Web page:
As we reported December 20, the last hurdle to Google’s acquisition of Doubleclick now rests with the European Union after obtaining approval for the merger in the United States.
One company petitioning against the acquisition is Microsoft. The NY Times has a copy of a leaked Microsoft document here (.doc) that details in dot points the case against the acquisition. One choice quote:
By acquiring the dominant provider of ad-serving tools that publishers use to manage and make their inventory available to advertisers, Google will force other online ad networks to build and market their own ad-serving tools. Unless and until Google’s competitors are able to obtain access to competitively neutral and unbiased ad-serving tools like those currently provided by DoubleClick, the ability of Google’s rivals to create viable alternative pipelines will be very difficult, if possible at all. Moreover, by the time competitors are able to assemble their own pipelines, given the network economics that characterize online advertising, Google likely will have obtained in non-search advertising the same unbeatable market position that it now enjoys in search advertising.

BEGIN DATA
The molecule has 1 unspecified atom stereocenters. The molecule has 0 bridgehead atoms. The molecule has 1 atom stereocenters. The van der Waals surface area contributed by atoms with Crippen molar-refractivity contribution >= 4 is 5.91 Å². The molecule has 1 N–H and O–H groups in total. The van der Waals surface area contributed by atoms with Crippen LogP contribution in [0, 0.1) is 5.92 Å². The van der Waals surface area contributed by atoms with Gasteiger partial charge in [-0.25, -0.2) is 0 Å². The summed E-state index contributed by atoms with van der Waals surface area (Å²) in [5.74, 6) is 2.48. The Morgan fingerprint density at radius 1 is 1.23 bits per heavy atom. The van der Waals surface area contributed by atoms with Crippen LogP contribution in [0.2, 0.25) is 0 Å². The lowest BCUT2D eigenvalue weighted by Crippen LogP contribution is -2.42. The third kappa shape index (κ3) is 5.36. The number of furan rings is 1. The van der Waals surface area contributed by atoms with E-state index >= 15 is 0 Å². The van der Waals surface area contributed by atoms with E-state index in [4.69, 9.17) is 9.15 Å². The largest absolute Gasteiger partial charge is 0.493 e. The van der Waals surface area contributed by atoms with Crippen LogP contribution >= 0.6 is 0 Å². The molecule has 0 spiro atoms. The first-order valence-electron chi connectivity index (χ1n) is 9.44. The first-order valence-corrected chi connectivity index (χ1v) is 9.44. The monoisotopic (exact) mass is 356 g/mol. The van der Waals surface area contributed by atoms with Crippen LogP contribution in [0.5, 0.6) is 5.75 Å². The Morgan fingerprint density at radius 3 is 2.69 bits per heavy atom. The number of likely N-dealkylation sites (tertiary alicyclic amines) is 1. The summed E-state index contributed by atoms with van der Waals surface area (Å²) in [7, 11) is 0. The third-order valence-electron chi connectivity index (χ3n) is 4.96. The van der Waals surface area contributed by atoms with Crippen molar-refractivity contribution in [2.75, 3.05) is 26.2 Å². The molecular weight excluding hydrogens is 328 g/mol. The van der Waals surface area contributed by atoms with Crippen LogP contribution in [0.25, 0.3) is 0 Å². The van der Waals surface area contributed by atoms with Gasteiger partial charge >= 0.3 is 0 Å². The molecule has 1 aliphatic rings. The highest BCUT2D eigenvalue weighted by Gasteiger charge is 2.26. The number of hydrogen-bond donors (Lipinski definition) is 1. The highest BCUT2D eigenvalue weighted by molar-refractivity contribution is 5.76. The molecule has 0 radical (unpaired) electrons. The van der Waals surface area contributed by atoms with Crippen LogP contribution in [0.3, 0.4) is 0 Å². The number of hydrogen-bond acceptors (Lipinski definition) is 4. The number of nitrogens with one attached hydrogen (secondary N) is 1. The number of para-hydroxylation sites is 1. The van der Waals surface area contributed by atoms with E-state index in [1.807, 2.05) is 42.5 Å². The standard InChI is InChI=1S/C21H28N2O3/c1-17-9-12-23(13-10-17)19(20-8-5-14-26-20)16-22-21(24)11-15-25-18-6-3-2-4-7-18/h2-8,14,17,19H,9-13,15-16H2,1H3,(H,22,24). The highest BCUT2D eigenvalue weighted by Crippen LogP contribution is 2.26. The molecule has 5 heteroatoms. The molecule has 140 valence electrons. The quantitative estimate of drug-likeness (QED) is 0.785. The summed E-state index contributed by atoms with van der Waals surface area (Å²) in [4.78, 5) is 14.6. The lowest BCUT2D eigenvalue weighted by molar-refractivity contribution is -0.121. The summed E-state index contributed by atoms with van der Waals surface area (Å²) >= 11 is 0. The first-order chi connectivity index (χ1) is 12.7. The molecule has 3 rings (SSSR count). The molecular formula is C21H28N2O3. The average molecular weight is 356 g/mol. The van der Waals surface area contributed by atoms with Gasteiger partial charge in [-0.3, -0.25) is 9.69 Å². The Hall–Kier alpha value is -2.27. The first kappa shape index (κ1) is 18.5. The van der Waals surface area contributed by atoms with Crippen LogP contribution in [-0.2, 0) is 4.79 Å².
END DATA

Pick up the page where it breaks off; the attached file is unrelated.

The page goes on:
And then there’s the Powerpoint slides. Here’s Microsoft’s case in pictures:
As Erick previously noted: “The European Commission won’t bow out so easily.” The EU has a much stronger track record against anti-competitive behavior that the FTC has under the Bush Administration, and with Microsoft spending time and money lobbying against the deal it would a brave person who bets that Google is assured of getting unconditional approval for the acquisition.
(slides via Slashdot)